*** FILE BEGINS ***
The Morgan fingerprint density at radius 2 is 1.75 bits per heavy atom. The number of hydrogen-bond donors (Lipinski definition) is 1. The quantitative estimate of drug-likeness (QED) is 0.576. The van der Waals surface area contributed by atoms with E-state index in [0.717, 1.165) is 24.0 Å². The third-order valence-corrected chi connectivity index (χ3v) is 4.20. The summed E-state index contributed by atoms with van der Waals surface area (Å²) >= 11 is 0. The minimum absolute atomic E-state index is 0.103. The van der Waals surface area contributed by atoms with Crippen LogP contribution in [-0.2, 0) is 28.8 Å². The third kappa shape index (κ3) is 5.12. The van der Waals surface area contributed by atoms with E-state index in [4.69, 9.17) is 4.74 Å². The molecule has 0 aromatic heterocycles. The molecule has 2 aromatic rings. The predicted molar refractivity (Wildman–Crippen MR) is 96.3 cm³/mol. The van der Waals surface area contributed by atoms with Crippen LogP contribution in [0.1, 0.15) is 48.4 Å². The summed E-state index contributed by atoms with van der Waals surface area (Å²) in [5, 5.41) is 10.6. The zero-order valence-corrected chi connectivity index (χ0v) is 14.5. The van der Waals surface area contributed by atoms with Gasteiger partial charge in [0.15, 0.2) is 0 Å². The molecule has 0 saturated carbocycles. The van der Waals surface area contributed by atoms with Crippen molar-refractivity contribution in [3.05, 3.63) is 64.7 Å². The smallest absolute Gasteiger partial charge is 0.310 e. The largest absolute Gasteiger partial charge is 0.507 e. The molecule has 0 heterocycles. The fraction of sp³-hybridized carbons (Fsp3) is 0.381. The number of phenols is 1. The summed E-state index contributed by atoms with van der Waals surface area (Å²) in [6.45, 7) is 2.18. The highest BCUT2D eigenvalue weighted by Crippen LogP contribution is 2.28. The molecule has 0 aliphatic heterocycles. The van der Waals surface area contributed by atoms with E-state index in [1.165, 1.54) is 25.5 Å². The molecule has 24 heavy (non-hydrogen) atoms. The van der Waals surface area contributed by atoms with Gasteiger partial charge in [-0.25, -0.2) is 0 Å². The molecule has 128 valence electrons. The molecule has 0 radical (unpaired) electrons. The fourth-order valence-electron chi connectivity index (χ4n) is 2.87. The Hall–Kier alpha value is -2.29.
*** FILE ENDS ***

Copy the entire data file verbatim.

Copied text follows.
The Morgan fingerprint density at radius 2 is 1.75 bits per heavy atom. The number of hydrogen-bond donors (Lipinski definition) is 1. The quantitative estimate of drug-likeness (QED) is 0.576. The van der Waals surface area contributed by atoms with E-state index in [0.717, 1.165) is 24.0 Å². The third-order valence-corrected chi connectivity index (χ3v) is 4.20. The summed E-state index contributed by atoms with van der Waals surface area (Å²) >= 11 is 0. The minimum absolute atomic E-state index is 0.103. The van der Waals surface area contributed by atoms with Crippen LogP contribution in [-0.2, 0) is 28.8 Å². The third kappa shape index (κ3) is 5.12. The van der Waals surface area contributed by atoms with E-state index in [4.69, 9.17) is 4.74 Å². The molecule has 0 aromatic heterocycles. The molecule has 2 aromatic rings. The predicted molar refractivity (Wildman–Crippen MR) is 96.3 cm³/mol. The van der Waals surface area contributed by atoms with Crippen LogP contribution in [0.1, 0.15) is 48.4 Å². The summed E-state index contributed by atoms with van der Waals surface area (Å²) in [5, 5.41) is 10.6. The zero-order valence-corrected chi connectivity index (χ0v) is 14.5. The van der Waals surface area contributed by atoms with Gasteiger partial charge in [0.15, 0.2) is 0 Å². The molecule has 0 saturated carbocycles. The van der Waals surface area contributed by atoms with Crippen molar-refractivity contribution in [3.05, 3.63) is 64.7 Å². The smallest absolute Gasteiger partial charge is 0.310 e. The largest absolute Gasteiger partial charge is 0.507 e. The molecule has 0 heterocycles. The fraction of sp³-hybridized carbons (Fsp3) is 0.381. The number of phenols is 1. The summed E-state index contributed by atoms with van der Waals surface area (Å²) in [6.45, 7) is 2.18. The highest BCUT2D eigenvalue weighted by Crippen LogP contribution is 2.28. The molecule has 0 aliphatic heterocycles. The van der Waals surface area contributed by atoms with E-state index in [1.165, 1.54) is 25.5 Å². The molecule has 24 heavy (non-hydrogen) atoms. The van der Waals surface area contributed by atoms with Gasteiger partial charge in [-0.25, -0.2) is 0 Å². The molecule has 128 valence electrons. The molecule has 0 radical (unpaired) electrons. The fourth-order valence-electron chi connectivity index (χ4n) is 2.87. The Hall–Kier alpha value is -2.29.